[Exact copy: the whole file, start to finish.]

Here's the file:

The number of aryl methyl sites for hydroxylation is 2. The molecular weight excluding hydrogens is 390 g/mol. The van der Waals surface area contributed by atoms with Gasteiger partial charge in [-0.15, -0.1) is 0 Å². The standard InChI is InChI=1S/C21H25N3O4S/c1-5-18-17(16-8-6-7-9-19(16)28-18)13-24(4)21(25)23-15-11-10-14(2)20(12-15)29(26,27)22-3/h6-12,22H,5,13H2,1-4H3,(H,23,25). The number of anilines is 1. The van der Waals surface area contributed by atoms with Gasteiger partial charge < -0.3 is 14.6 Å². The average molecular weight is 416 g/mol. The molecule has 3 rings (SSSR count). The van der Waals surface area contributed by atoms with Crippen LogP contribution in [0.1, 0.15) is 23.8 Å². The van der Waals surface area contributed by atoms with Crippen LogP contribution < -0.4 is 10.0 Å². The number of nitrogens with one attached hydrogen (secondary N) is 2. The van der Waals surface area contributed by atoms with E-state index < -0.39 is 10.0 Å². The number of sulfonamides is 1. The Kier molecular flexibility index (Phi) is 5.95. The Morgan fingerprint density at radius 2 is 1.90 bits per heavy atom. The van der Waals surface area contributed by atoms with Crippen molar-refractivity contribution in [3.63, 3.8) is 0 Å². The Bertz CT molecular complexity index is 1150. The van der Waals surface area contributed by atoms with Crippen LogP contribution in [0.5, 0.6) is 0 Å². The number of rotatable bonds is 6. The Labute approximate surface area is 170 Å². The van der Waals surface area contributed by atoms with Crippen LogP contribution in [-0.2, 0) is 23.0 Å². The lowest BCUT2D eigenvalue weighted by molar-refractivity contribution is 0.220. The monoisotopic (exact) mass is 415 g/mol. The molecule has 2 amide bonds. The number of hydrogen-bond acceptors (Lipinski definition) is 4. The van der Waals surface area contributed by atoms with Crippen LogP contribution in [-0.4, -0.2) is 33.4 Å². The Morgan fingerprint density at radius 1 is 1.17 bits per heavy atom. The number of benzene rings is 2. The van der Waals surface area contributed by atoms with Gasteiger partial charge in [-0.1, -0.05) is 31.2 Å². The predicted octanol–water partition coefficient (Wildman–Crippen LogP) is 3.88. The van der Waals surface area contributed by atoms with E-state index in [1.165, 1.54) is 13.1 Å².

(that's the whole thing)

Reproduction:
The number of aryl methyl sites for hydroxylation is 2. The molecular weight excluding hydrogens is 390 g/mol. The van der Waals surface area contributed by atoms with Gasteiger partial charge in [-0.15, -0.1) is 0 Å². The standard InChI is InChI=1S/C21H25N3O4S/c1-5-18-17(16-8-6-7-9-19(16)28-18)13-24(4)21(25)23-15-11-10-14(2)20(12-15)29(26,27)22-3/h6-12,22H,5,13H2,1-4H3,(H,23,25). The number of anilines is 1. The van der Waals surface area contributed by atoms with Gasteiger partial charge < -0.3 is 14.6 Å². The average molecular weight is 416 g/mol. The molecule has 3 rings (SSSR count). The van der Waals surface area contributed by atoms with Crippen LogP contribution in [0.1, 0.15) is 23.8 Å². The van der Waals surface area contributed by atoms with Crippen LogP contribution < -0.4 is 10.0 Å². The number of nitrogens with one attached hydrogen (secondary N) is 2. The van der Waals surface area contributed by atoms with E-state index < -0.39 is 10.0 Å². The number of sulfonamides is 1. The Kier molecular flexibility index (Phi) is 5.95. The Morgan fingerprint density at radius 2 is 1.90 bits per heavy atom. The van der Waals surface area contributed by atoms with Crippen molar-refractivity contribution in [3.63, 3.8) is 0 Å². The Bertz CT molecular complexity index is 1150. The van der Waals surface area contributed by atoms with Crippen LogP contribution in [0.5, 0.6) is 0 Å². The number of rotatable bonds is 6. The Labute approximate surface area is 170 Å². The van der Waals surface area contributed by atoms with Crippen LogP contribution in [-0.2, 0) is 23.0 Å². The lowest BCUT2D eigenvalue weighted by molar-refractivity contribution is 0.220. The monoisotopic (exact) mass is 415 g/mol. The molecule has 2 amide bonds. The number of hydrogen-bond acceptors (Lipinski definition) is 4. The van der Waals surface area contributed by atoms with Crippen LogP contribution in [-0.4, -0.2) is 33.4 Å². The Morgan fingerprint density at radius 1 is 1.17 bits per heavy atom. The number of benzene rings is 2. The van der Waals surface area contributed by atoms with Gasteiger partial charge in [-0.1, -0.05) is 31.2 Å². The predicted octanol–water partition coefficient (Wildman–Crippen LogP) is 3.88. The van der Waals surface area contributed by atoms with E-state index in [1.165, 1.54) is 13.1 Å².